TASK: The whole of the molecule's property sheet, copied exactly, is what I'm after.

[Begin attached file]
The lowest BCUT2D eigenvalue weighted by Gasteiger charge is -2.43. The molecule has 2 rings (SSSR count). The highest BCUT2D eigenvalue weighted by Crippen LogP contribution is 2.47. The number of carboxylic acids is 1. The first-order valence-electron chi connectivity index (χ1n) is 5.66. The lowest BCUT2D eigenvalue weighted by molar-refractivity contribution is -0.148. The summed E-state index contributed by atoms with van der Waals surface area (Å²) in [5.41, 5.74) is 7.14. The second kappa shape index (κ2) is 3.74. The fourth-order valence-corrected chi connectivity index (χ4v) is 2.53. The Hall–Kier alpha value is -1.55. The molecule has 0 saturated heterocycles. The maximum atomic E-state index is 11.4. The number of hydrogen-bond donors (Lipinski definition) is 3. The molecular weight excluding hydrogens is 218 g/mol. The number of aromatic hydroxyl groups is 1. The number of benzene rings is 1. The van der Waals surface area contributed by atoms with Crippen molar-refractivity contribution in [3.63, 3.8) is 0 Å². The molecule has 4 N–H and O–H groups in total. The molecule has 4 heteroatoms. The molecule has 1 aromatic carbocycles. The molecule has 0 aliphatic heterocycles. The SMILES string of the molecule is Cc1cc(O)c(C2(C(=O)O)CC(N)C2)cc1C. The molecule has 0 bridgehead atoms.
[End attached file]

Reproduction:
The lowest BCUT2D eigenvalue weighted by Gasteiger charge is -2.43. The molecule has 2 rings (SSSR count). The highest BCUT2D eigenvalue weighted by Crippen LogP contribution is 2.47. The number of carboxylic acids is 1. The first-order valence-electron chi connectivity index (χ1n) is 5.66. The lowest BCUT2D eigenvalue weighted by molar-refractivity contribution is -0.148. The summed E-state index contributed by atoms with van der Waals surface area (Å²) in [5.41, 5.74) is 7.14. The second kappa shape index (κ2) is 3.74. The fourth-order valence-corrected chi connectivity index (χ4v) is 2.53. The Hall–Kier alpha value is -1.55. The molecule has 0 saturated heterocycles. The maximum atomic E-state index is 11.4. The number of hydrogen-bond donors (Lipinski definition) is 3. The molecular weight excluding hydrogens is 218 g/mol. The number of aromatic hydroxyl groups is 1. The number of benzene rings is 1. The van der Waals surface area contributed by atoms with Crippen molar-refractivity contribution in [3.63, 3.8) is 0 Å². The molecule has 4 N–H and O–H groups in total. The molecule has 4 heteroatoms. The molecule has 1 aromatic carbocycles. The molecule has 0 aliphatic heterocycles. The SMILES string of the molecule is Cc1cc(O)c(C2(C(=O)O)CC(N)C2)cc1C. The molecule has 0 bridgehead atoms.